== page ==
Posted in Reading & Writing

February Reading List

Here’s what I’m reading (and blogging about, should the Fates allow) in February, in case you want to read along:

fals_cover

(Because you have to read a love story in honor of Valentine’s Day)

bridget-jones

(Re-reading this one, actually–a little nostalgia)

chabon

(Always exciting to read something new by Michael Chabon. I’m a little behind the times–this came out in 2012–but it’s new to me.)

rr

(Pushed Carrie Fisher back until March, because it’s Black History Month and it seems like a good time to read this one–I hear it’s wonderful.)

Posted in Art & Pop Culture, Reading & Writing

What’s My Age Again? (and Other References that Prove I’m Old)

grannylaura

Usually, when I write fiction, I try to avoid too much reference to pop culture. I don’t like to date my work and I don’t want readers to have to look anything up if they aren’t familiar. I also tend to avoid references to technology. But lately I’ve been writing a young adult novel featuring a character who is really into music and another who is a little computer-addicted. I’m loving these characters, but the technical side of it is making me feel so incredibly old. Every few paragraphs, I have to put a note in the margin to remind myself of something to fact check. For example:

Do people use iPods?

That iPod speaker thing–what is it called?

Is Taylor Swift still popular? Will she be in five years?

Are teenagers still on Facebook?

Do people play minesweeper?

and my personal favorite:

Justin Bieber??? Continue reading “What’s My Age Again? (and Other References that Prove I’m Old)”

Posted in Cooking & Eating

National Croissant Day

Today is National Croissant Day. I know that because Starbucks has all these signs up trying to get you to buy their croissants on National Croissant Day–some kind of deal, I don’t know. I didn’t pay that much attention. All I thought when I saw the words “National Croissant Day” was, At last! I will try my hand at making croissants!

I looked through several of my cookbooks for a recipe and naturally, I ended up in Mastering the Art of French Cooking, Volume II. I have several books that contain recipes for complicated pastries and breads, but this was the only one that specifically addressed the croissant: a bread almost nobody ever makes at home. Because why would you? The bakeries have it down. Plus, they take approximately twelve hours to make. At least, that’s what Julia’s recipe tells you. Continue reading “National Croissant Day”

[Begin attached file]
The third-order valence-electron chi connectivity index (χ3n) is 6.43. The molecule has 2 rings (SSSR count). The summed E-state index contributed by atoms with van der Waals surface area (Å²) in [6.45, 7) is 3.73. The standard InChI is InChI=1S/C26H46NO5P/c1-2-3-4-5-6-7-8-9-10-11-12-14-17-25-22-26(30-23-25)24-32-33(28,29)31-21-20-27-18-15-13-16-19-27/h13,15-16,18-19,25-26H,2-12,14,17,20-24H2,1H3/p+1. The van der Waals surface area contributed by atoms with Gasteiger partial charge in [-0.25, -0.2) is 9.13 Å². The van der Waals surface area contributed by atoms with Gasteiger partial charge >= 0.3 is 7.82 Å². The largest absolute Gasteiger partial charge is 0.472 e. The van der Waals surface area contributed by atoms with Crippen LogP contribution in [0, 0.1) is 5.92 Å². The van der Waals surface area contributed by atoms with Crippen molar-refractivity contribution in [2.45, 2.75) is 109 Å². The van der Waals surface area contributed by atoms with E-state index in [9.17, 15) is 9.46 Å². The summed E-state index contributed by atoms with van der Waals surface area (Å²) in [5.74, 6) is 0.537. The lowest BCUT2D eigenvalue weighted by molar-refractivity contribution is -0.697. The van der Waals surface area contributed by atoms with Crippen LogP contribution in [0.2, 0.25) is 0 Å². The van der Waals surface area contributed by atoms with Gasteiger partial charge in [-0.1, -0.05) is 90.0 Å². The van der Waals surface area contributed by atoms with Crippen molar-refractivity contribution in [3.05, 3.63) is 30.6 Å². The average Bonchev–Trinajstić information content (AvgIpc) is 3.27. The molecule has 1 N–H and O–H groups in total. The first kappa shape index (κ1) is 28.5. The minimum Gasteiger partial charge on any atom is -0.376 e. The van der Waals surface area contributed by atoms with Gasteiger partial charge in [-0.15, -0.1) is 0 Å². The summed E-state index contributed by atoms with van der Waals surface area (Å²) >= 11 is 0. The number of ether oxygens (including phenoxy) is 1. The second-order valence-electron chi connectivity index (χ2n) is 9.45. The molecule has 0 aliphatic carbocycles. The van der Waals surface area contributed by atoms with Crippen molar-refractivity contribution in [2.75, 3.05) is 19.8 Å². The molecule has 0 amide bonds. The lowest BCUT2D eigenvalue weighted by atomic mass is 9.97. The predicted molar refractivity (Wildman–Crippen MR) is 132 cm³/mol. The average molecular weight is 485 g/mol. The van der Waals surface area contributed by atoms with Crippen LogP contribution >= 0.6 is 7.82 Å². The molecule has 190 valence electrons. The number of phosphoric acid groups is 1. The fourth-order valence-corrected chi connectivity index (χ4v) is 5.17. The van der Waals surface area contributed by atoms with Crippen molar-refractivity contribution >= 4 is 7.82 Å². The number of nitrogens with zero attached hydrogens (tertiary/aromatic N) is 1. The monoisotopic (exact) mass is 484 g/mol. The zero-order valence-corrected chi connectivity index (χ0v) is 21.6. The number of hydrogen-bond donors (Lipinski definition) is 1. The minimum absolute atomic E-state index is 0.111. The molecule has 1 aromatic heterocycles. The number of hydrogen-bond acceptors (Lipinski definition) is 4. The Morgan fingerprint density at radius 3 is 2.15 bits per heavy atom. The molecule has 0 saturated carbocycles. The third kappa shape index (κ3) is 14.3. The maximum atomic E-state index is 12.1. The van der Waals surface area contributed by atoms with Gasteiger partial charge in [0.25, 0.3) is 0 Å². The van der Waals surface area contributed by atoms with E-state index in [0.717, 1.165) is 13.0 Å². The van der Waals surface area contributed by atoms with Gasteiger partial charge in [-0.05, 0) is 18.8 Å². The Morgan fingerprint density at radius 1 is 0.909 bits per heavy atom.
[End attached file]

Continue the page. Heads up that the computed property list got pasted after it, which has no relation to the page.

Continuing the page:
Posted in Friends & Family

Week in Review: The Importance of Play Dates

img_0590

I hadn’t realized how long it had been since the kids and I had gone on a play date until this week, when we finally went on one. We’d been stuck in the house for the past two weeks, at least one of us sniffling and coughing enough to make us keep our germs to ourselves, and before that the closest we’d come to playing with friends was an indoor playground where I brought the kids by myself and they didn’t really play with anyone but me. It’s possible we haven’t seen any friends since before Christmas, but I won’t say that too firmly since my sense of time can be blurry and if we did have you over/go to your house to play, I’m sorry I misremembered. Either way, we were going a little nutty. And then yesterday, I took the girl to the park while the boy was in school. We played. OUTSIDE. It was friggin’ fabulous.

Often I don’t take the girl to play dates with what are essentially the boy’s friends. The mommies are MY friends, but it can still feel strange, especially when the one or two younger siblings who are close enough to the girl’s age aren’t there. I need to change that. One: the girl proved to me this week that she is tough enough to run with the big boys. Two: I need to get out of the house. It’s amazing what even an hour in the company of other adults can do for my mindset, even if we talk about nothing amazing, even if we barely talk at all. There’s an unspoken empathy there.